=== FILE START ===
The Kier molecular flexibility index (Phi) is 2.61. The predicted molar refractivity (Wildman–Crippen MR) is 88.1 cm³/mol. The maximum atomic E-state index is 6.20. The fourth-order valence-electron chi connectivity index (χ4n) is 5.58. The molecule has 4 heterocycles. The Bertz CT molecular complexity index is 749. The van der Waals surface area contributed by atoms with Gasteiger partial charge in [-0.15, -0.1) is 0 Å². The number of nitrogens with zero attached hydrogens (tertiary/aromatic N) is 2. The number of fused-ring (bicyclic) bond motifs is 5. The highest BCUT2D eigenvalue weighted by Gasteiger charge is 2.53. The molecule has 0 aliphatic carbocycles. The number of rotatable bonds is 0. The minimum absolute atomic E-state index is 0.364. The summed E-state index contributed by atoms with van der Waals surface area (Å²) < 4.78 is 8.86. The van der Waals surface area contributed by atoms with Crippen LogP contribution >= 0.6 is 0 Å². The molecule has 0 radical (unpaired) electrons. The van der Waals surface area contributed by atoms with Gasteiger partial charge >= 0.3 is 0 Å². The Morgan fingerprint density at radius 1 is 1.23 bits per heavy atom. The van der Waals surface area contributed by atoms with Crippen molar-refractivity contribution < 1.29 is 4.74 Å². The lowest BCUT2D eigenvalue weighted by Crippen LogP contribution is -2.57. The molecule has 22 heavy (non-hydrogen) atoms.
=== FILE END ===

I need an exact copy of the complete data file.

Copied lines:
The Kier molecular flexibility index (Phi) is 2.61. The predicted molar refractivity (Wildman–Crippen MR) is 88.1 cm³/mol. The maximum atomic E-state index is 6.20. The fourth-order valence-electron chi connectivity index (χ4n) is 5.58. The molecule has 4 heterocycles. The Bertz CT molecular complexity index is 749. The van der Waals surface area contributed by atoms with Gasteiger partial charge in [-0.15, -0.1) is 0 Å². The number of nitrogens with zero attached hydrogens (tertiary/aromatic N) is 2. The number of fused-ring (bicyclic) bond motifs is 5. The highest BCUT2D eigenvalue weighted by Gasteiger charge is 2.53. The molecule has 0 aliphatic carbocycles. The number of rotatable bonds is 0. The minimum absolute atomic E-state index is 0.364. The summed E-state index contributed by atoms with van der Waals surface area (Å²) < 4.78 is 8.86. The van der Waals surface area contributed by atoms with Crippen LogP contribution >= 0.6 is 0 Å². The molecule has 0 radical (unpaired) electrons. The van der Waals surface area contributed by atoms with Gasteiger partial charge >= 0.3 is 0 Å². The Morgan fingerprint density at radius 1 is 1.23 bits per heavy atom. The van der Waals surface area contributed by atoms with Crippen molar-refractivity contribution < 1.29 is 4.74 Å². The lowest BCUT2D eigenvalue weighted by Crippen LogP contribution is -2.57. The molecule has 22 heavy (non-hydrogen) atoms.